FRB-NY Confirms Regional-Bank Struggle Following LIBOR Transition
A new Federal Reserve Bank of New York staff study and blog post reaffirms many regional-bank fears about the LIBOR transition not fully allayed by compromise provisions in the Fed’s recent benchmark-setting regulation (see FSM Report LIBOR9). Focusing on the credit-line sector (which is largely unfunded), the paper finds that the likely cost of bank wholesale funding under stress will sharply exceed that earned on corporate-line drawdowns priced to SOFR, with these spreads likely especially wide for regional banks. The paper’s models and data thus lead to the conclusion that the shift to SOFR will decrease line availability.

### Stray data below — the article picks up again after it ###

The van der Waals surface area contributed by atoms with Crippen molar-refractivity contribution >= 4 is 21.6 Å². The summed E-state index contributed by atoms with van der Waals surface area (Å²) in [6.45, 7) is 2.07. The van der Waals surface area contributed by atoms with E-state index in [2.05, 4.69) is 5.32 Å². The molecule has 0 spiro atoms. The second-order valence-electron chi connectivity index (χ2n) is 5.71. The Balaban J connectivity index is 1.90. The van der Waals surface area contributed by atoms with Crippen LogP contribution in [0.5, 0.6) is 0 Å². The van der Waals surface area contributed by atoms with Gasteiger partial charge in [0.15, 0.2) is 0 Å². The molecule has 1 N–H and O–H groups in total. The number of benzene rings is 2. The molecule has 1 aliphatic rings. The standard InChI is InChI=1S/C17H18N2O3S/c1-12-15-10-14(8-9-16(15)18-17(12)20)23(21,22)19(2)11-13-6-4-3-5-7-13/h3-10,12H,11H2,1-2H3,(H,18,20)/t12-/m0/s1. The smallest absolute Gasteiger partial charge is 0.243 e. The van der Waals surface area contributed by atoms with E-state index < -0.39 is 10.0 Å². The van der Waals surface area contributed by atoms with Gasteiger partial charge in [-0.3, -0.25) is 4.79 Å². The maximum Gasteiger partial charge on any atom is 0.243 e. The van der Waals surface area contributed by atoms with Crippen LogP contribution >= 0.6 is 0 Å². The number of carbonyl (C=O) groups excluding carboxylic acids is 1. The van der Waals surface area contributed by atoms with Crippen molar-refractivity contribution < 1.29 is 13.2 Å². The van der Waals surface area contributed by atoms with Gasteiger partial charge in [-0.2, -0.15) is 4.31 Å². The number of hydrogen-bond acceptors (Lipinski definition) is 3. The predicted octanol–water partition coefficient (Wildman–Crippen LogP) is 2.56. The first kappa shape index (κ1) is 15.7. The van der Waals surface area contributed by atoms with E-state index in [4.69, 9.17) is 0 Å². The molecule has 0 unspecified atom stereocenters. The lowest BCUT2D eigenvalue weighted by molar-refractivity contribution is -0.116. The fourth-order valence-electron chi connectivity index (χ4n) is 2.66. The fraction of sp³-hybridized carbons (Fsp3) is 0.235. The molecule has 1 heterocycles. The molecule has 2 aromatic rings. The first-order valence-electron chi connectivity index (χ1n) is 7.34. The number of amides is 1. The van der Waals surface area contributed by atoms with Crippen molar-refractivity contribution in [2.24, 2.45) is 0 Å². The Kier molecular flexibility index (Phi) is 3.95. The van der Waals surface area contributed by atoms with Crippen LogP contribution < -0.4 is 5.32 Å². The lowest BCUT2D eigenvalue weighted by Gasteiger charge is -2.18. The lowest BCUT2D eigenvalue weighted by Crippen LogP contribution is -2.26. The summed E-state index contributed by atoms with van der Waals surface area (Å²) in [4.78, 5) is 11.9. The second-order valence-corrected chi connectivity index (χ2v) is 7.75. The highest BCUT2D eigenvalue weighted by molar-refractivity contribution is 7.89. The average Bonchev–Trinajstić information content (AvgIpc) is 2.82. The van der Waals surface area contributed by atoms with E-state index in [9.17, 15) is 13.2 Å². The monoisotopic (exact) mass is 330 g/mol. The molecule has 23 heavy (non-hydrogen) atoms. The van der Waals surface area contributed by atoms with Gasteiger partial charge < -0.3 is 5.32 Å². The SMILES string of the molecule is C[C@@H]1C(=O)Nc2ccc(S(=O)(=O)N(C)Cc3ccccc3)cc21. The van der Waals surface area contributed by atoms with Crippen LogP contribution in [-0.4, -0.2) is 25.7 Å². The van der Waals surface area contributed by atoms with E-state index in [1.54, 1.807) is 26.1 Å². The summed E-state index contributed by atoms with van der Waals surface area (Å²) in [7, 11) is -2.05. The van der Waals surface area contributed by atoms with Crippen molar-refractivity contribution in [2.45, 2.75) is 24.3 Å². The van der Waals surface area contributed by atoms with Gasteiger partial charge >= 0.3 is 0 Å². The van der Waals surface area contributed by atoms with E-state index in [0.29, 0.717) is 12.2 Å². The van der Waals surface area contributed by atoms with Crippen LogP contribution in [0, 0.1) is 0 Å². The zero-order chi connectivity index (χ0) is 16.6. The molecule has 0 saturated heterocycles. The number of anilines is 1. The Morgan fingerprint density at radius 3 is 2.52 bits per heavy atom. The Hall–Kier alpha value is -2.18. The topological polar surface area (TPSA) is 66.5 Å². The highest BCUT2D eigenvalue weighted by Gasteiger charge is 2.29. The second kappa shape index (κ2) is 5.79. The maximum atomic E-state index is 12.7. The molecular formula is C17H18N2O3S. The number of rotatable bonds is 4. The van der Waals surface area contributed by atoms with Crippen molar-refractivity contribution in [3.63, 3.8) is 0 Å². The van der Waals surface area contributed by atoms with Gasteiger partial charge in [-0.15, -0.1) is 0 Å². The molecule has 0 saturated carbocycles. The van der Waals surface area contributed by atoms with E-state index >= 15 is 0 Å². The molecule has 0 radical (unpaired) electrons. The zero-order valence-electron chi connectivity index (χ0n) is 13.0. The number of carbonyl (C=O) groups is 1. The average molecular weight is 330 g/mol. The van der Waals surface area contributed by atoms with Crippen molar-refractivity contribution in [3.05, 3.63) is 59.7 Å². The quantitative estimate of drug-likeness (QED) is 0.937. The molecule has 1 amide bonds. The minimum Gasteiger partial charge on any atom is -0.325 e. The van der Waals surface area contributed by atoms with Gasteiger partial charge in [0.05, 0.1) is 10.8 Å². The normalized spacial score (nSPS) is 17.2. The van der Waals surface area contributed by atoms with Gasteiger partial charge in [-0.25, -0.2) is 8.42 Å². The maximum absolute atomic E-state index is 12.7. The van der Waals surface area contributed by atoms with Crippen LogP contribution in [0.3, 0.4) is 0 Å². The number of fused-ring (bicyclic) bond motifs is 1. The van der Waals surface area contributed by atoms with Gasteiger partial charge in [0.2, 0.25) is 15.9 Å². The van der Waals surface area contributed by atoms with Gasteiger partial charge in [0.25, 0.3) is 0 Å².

Barr Prioritizes Privacy, Small-Bank Capital, FSOC Restraints
A new staff memo provides not only the agenda for Wednesday’s House Financial Institutions & Monetary Policy Subcommittee, but also the priorities Chairman Barr (R-KY) will pursue with regard to financial regulation. Key concerns are encouraging fintech, data privacy (a priority issue also for Chairman McHenry), facilitating de novo charters, and holding the banking agencies accountable. Bills on which a record will be established is one yet to be introduced to revise the Gramm-Leach-Bliley Act’s privacy standards to stipulate federal preemption, expand coverage and give consumers rights akin to those now also under consideration by the CFPB for a limited number of banking activities (see FSM Report DATA3).